I just got done reading the Papal Lecture and urge all Philippine Commentary readers to do the same. It's quite a deep and complex meditation on a number of important topics, including his remarks on Islamic jihad and the use of violence to compel obedience or conversion to religion. Here is the offending passage that has gotten all the screaming headlines and sound bites from the above Lecture in which Pope Benedict discusses the conversations of Byzantine Emperor Manuel Paleologus II in the 14th Century with an unnamed "Persian interlocutor:"
POPE BENEDICT: The emperor must have known that surah 2, 256 reads: "There is no compulsion in religion". According to the experts, this is one of the suras of the early period, when Mohammed was still powerless and under threat. But naturally the emperor also knew the instructions, developed later and recorded in the Qur'an, concerning holy war. Without descending to details, such as the difference in treatment accorded to those who have the "Book" and the "infidels", he addresses his interlocutor with a startling brusqueness on the central question about the relationship between religion and violence in general, saying: "Show me just what Mohammed brought that was new, and there you will find things only evil and inhuman, such as his command to spread by the sword the faith he preached". The emperor, after having expressed himself so forcefully, goes on to explain in detail the reasons why spreading the faith through violence is something unreasonable. Violence is incompatible with the nature of God and the nature of the soul. "God", he says, "is not pleased by blood - and not acting reasonably (F×< 8`(T) is contrary to God's nature. Faith is born of the soul, not the body. Whoever would lead someone to faith needs the ability to speak well and to reason properly, without violence and threats... To convince a reasonable soul, one does not need a strong arm, or weapons of any kind, or any other means of threatening a person with death...".The Pope's upcoming visit to Turkey may be imperilled as today there are riots over his recent statements. His effigy already burns in various places in Pakistan as strident demands for apology swell from Muslim clerics and the leaders of Islamic nations. It feels like the early days of Jyllands Postens Danish cartoon controversy. I wonder how long before we see photographs like this ?
Although the Vatican was at great pains to deny any intention to insult Islam or Muslims, the riots, vituperative statements and growing violence of the reported reactions around the world, will unavoidably recall the Mohammed Cartoon controversy that erupted last year.
Moreover, not only is Pope Benedict quite a bit more significant than the Jyllands Postens cartoonists, his statements were not graphic renditions of, but direct statements about the Prophet Mohammed and his most essential teachings. I suspect the Pope is already being condemned as an infidel blasphemer and fatwas for his execution, along with cars and money as bounty rewards, will soon be offered by flamboyant radical clerics advertising their madrassahs and mosques.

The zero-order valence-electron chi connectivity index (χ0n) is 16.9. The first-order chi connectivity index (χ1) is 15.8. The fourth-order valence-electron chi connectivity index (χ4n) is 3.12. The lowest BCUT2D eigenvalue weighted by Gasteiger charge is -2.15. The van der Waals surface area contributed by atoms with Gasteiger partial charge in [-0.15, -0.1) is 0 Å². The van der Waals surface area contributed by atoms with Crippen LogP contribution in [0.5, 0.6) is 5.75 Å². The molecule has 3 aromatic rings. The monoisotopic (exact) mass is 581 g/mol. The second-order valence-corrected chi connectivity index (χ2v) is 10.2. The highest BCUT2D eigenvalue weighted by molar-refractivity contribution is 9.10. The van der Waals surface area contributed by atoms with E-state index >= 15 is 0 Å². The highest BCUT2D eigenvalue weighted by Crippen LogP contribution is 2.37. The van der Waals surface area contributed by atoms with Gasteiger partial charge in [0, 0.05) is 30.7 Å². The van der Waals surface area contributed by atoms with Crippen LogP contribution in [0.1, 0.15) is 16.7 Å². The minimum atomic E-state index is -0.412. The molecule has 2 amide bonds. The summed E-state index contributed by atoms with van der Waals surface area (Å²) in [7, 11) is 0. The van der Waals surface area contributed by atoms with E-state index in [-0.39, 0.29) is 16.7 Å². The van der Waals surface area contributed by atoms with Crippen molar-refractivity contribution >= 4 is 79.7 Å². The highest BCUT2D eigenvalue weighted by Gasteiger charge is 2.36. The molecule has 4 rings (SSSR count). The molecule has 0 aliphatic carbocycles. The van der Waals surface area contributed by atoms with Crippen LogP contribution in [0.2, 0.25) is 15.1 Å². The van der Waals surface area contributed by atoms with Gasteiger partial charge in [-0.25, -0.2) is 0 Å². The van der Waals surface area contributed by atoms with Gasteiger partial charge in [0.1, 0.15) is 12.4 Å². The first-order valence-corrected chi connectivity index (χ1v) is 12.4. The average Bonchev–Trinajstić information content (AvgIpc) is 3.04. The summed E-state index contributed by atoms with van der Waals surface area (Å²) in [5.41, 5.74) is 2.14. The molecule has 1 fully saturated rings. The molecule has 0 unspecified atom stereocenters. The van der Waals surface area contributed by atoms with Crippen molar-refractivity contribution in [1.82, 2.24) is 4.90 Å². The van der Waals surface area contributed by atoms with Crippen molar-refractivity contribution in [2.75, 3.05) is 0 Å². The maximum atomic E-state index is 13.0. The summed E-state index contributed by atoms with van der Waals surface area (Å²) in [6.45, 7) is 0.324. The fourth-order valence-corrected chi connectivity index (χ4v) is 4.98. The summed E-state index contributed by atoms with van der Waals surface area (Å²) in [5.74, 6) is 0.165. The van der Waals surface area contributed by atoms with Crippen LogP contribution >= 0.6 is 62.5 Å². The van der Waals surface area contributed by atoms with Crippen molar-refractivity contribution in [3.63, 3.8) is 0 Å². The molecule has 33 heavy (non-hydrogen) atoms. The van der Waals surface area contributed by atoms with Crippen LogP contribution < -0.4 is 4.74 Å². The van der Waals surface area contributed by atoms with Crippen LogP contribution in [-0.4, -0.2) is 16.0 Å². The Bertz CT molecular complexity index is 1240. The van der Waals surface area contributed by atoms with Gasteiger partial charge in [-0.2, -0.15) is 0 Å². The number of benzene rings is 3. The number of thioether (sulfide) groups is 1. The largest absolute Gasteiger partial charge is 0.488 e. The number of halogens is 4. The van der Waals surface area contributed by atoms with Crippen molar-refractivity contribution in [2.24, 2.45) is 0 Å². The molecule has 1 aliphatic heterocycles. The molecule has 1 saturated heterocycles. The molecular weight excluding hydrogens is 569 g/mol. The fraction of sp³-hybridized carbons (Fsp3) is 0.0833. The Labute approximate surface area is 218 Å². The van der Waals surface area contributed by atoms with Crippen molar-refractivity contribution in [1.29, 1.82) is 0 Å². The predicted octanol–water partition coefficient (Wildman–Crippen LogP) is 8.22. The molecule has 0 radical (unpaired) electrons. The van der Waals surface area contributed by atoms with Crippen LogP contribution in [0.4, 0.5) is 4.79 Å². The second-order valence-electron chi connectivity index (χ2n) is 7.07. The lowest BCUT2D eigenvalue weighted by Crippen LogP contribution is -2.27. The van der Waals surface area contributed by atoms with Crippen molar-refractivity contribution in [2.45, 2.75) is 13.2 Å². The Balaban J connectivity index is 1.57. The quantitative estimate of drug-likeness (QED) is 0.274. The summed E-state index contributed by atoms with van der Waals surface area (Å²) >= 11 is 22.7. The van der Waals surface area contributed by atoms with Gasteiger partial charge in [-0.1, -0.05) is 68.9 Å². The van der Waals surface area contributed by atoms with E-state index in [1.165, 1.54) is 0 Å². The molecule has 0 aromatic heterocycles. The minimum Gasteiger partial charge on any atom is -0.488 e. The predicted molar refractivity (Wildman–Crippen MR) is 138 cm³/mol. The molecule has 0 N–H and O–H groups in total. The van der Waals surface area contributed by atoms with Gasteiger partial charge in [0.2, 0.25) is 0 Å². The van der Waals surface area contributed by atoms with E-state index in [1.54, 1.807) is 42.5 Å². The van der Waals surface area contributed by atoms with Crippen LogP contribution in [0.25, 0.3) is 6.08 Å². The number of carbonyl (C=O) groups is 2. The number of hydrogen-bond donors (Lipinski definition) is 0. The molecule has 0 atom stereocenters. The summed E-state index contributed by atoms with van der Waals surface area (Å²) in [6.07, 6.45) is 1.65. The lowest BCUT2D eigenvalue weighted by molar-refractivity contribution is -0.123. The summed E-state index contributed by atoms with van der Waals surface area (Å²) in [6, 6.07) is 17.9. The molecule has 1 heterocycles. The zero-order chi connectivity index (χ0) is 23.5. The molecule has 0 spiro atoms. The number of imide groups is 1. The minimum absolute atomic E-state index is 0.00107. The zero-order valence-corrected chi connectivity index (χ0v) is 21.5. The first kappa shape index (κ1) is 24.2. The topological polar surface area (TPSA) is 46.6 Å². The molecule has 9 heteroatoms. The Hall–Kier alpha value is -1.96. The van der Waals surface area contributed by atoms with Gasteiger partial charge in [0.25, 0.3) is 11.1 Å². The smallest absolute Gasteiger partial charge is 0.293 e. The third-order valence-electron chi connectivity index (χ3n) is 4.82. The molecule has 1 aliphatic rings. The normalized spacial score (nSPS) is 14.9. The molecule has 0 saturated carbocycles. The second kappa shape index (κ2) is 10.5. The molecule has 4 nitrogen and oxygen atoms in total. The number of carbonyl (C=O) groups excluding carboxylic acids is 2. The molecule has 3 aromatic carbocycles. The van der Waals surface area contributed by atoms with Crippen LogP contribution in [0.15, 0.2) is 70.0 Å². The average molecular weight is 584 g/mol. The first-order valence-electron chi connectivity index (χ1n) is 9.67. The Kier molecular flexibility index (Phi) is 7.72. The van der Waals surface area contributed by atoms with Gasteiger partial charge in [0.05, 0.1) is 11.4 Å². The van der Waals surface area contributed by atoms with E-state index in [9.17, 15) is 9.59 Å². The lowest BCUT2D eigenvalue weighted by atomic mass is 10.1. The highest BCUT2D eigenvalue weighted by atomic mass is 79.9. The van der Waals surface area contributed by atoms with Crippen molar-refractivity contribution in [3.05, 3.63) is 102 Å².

CHRISTIANITY AND CULTURAL PLURALISM There is far more, actually to the Benedict Lecture than what has so far been reported on jihad. The rest of the Lecture is a contemplation upon the relationship between Reason and Faith as seen in the historical encounter between Christian faith and Greek philosophical inquiry.
POPE BENEDICT: This inner rapprochement between Biblical faith and Greek philosophical inquiry was an event of decisive importance not only from the standpoint of the history of religions, but also from that of world history - it is an event which concerns us even today. Given this convergence, it is not surprising that Christianity, despite its origins and some significant developments in the East, finally took on its historically decisive character in Europe. We can also express this the other way around: this convergence, with the subsequent addition of the Roman heritage, created Europe and remains the foundation of what can rightly be called Europe.Mourning a "dehellenization" process he espies in the modern age, the Pope stands by the idea that Reason is a part of Faith and the religious experience. He rejects the idea of a God not accountable to Himself...
POPE BENEDICT: In the light of our experience with cultural pluralism, it is often said nowadays that the synthesis with Hellenism achieved in the early Church was a preliminary inculturation which ought not to be binding on other cultures. The latter are said to have the right to return to the simple message of the New Testament prior to that inculturation, in order to inculturate it anew in their own particular milieux. This thesis is not only false; it is coarse and lacking in precision. The New Testament was written in Greek and bears the imprint of the Greek spirit, which had already come to maturity as the Old Testament developed. True, there are elements in the evolution of the early Church which do not have to be integrated into all cultures. Nonetheless, the fundamental decisions made about the relationship between faith and the use of human reason are part of the faith itself; they are developments consonant with the nature of faith itself.In so doing Pope Benedict has now enraged the Muslim world and those who proclaim that Islam--unlike Christianity--does not accept the right of Unbelievers to continue to Disbelieve. The Pope rejects the notion that the Christian Faith would countenance murderous intolerance in the name of culture or religion. I find in the Regensberg Lecture a continuation of many ideas the Pope expounded upon in his Inaugural Encyclical Deus Caritas Est in which he strongly affirms democratic principles of religious freedom, the separation of the Church and State and toleration among all faiths.